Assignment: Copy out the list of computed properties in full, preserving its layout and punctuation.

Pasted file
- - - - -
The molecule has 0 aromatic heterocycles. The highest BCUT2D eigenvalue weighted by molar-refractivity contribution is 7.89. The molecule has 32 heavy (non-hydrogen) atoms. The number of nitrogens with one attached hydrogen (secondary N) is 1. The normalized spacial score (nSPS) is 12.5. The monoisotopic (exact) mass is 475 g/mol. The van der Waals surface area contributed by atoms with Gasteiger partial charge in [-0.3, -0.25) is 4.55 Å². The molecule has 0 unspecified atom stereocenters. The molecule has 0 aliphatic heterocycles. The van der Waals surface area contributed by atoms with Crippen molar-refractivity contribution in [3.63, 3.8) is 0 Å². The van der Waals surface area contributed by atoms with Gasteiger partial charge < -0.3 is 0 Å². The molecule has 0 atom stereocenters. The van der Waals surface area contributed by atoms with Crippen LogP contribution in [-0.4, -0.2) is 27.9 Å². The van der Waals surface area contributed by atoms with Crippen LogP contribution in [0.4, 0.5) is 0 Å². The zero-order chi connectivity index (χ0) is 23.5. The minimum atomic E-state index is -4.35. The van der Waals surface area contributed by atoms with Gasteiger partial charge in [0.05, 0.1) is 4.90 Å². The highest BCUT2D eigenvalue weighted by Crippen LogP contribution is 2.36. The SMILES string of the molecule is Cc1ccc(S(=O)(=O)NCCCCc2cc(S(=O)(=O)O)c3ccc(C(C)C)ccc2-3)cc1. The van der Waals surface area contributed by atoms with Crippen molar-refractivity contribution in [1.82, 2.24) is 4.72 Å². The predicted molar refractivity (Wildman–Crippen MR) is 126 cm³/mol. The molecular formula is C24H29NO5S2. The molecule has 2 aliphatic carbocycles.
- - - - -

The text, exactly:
The molecule has 0 aromatic heterocycles. The highest BCUT2D eigenvalue weighted by molar-refractivity contribution is 7.89. The molecule has 32 heavy (non-hydrogen) atoms. The number of nitrogens with one attached hydrogen (secondary N) is 1. The normalized spacial score (nSPS) is 12.5. The monoisotopic (exact) mass is 475 g/mol. The van der Waals surface area contributed by atoms with Gasteiger partial charge in [-0.3, -0.25) is 4.55 Å². The molecule has 0 unspecified atom stereocenters. The molecule has 0 aliphatic heterocycles. The van der Waals surface area contributed by atoms with Crippen molar-refractivity contribution in [3.63, 3.8) is 0 Å². The van der Waals surface area contributed by atoms with Gasteiger partial charge < -0.3 is 0 Å². The molecule has 0 atom stereocenters. The van der Waals surface area contributed by atoms with Crippen LogP contribution in [-0.4, -0.2) is 27.9 Å². The van der Waals surface area contributed by atoms with Crippen LogP contribution in [0.4, 0.5) is 0 Å². The zero-order chi connectivity index (χ0) is 23.5. The minimum atomic E-state index is -4.35. The van der Waals surface area contributed by atoms with Gasteiger partial charge in [0.05, 0.1) is 4.90 Å². The highest BCUT2D eigenvalue weighted by Crippen LogP contribution is 2.36. The SMILES string of the molecule is Cc1ccc(S(=O)(=O)NCCCCc2cc(S(=O)(=O)O)c3ccc(C(C)C)ccc2-3)cc1. The van der Waals surface area contributed by atoms with Crippen molar-refractivity contribution in [1.82, 2.24) is 4.72 Å². The predicted molar refractivity (Wildman–Crippen MR) is 126 cm³/mol. The molecular formula is C24H29NO5S2. The molecule has 2 aliphatic carbocycles.